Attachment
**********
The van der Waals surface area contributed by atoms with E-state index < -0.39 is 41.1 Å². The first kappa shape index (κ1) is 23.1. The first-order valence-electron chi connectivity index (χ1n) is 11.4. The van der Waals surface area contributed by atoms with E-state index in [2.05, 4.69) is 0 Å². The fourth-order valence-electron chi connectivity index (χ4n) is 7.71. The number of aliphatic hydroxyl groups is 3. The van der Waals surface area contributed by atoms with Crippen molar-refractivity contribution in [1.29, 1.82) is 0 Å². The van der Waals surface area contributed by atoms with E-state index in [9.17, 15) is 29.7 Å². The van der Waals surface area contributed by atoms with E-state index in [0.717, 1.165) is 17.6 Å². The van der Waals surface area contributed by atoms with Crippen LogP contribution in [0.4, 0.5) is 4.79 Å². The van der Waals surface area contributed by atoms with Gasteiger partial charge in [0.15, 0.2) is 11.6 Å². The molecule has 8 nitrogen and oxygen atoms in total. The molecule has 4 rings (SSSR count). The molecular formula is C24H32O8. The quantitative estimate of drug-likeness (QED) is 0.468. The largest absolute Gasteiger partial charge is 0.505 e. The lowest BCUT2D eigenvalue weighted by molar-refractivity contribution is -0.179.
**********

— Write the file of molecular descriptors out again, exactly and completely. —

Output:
The van der Waals surface area contributed by atoms with E-state index < -0.39 is 41.1 Å². The first kappa shape index (κ1) is 23.1. The first-order valence-electron chi connectivity index (χ1n) is 11.4. The van der Waals surface area contributed by atoms with E-state index in [2.05, 4.69) is 0 Å². The fourth-order valence-electron chi connectivity index (χ4n) is 7.71. The number of aliphatic hydroxyl groups is 3. The van der Waals surface area contributed by atoms with Crippen molar-refractivity contribution in [1.29, 1.82) is 0 Å². The van der Waals surface area contributed by atoms with E-state index in [9.17, 15) is 29.7 Å². The van der Waals surface area contributed by atoms with E-state index in [0.717, 1.165) is 17.6 Å². The van der Waals surface area contributed by atoms with Crippen LogP contribution in [0.4, 0.5) is 4.79 Å². The van der Waals surface area contributed by atoms with Gasteiger partial charge in [0.15, 0.2) is 11.6 Å². The molecule has 8 nitrogen and oxygen atoms in total. The molecule has 4 rings (SSSR count). The molecular formula is C24H32O8. The quantitative estimate of drug-likeness (QED) is 0.468. The largest absolute Gasteiger partial charge is 0.505 e. The lowest BCUT2D eigenvalue weighted by molar-refractivity contribution is -0.179.